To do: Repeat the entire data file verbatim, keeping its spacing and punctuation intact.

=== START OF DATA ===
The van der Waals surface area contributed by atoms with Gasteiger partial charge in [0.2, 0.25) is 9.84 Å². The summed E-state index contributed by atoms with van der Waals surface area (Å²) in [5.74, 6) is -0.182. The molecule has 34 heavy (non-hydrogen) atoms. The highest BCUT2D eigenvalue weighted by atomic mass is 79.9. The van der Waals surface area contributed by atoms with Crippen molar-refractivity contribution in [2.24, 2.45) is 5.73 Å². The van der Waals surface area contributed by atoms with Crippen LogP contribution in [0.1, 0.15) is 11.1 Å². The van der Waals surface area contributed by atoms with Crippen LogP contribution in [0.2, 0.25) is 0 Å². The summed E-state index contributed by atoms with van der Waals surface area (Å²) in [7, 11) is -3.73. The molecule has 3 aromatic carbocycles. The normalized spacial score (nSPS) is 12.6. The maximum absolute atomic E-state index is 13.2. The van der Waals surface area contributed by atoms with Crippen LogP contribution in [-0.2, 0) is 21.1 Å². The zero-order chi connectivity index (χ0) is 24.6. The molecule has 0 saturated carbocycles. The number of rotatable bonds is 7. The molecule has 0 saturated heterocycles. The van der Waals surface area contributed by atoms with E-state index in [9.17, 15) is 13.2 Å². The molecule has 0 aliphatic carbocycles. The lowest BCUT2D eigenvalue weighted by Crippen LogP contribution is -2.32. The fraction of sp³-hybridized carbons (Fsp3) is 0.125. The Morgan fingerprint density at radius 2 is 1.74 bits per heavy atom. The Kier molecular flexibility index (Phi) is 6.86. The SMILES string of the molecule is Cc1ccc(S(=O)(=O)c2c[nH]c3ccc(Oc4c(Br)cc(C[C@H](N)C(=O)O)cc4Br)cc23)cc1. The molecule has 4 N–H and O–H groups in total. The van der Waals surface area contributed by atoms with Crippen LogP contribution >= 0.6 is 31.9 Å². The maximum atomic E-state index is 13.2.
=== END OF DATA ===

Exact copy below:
The van der Waals surface area contributed by atoms with Gasteiger partial charge in [0.2, 0.25) is 9.84 Å². The summed E-state index contributed by atoms with van der Waals surface area (Å²) in [5.74, 6) is -0.182. The molecule has 34 heavy (non-hydrogen) atoms. The highest BCUT2D eigenvalue weighted by atomic mass is 79.9. The van der Waals surface area contributed by atoms with Crippen molar-refractivity contribution in [2.24, 2.45) is 5.73 Å². The van der Waals surface area contributed by atoms with Crippen LogP contribution in [0.1, 0.15) is 11.1 Å². The van der Waals surface area contributed by atoms with Crippen LogP contribution in [0.2, 0.25) is 0 Å². The summed E-state index contributed by atoms with van der Waals surface area (Å²) in [7, 11) is -3.73. The molecule has 3 aromatic carbocycles. The normalized spacial score (nSPS) is 12.6. The maximum absolute atomic E-state index is 13.2. The van der Waals surface area contributed by atoms with Crippen LogP contribution in [-0.2, 0) is 21.1 Å². The zero-order chi connectivity index (χ0) is 24.6. The molecule has 0 saturated carbocycles. The number of rotatable bonds is 7. The molecule has 0 saturated heterocycles. The van der Waals surface area contributed by atoms with E-state index in [9.17, 15) is 13.2 Å². The molecule has 0 aliphatic carbocycles. The lowest BCUT2D eigenvalue weighted by Crippen LogP contribution is -2.32. The fraction of sp³-hybridized carbons (Fsp3) is 0.125. The Morgan fingerprint density at radius 2 is 1.74 bits per heavy atom. The Kier molecular flexibility index (Phi) is 6.86. The SMILES string of the molecule is Cc1ccc(S(=O)(=O)c2c[nH]c3ccc(Oc4c(Br)cc(C[C@H](N)C(=O)O)cc4Br)cc23)cc1. The molecule has 4 N–H and O–H groups in total. The van der Waals surface area contributed by atoms with Crippen LogP contribution >= 0.6 is 31.9 Å². The maximum atomic E-state index is 13.2.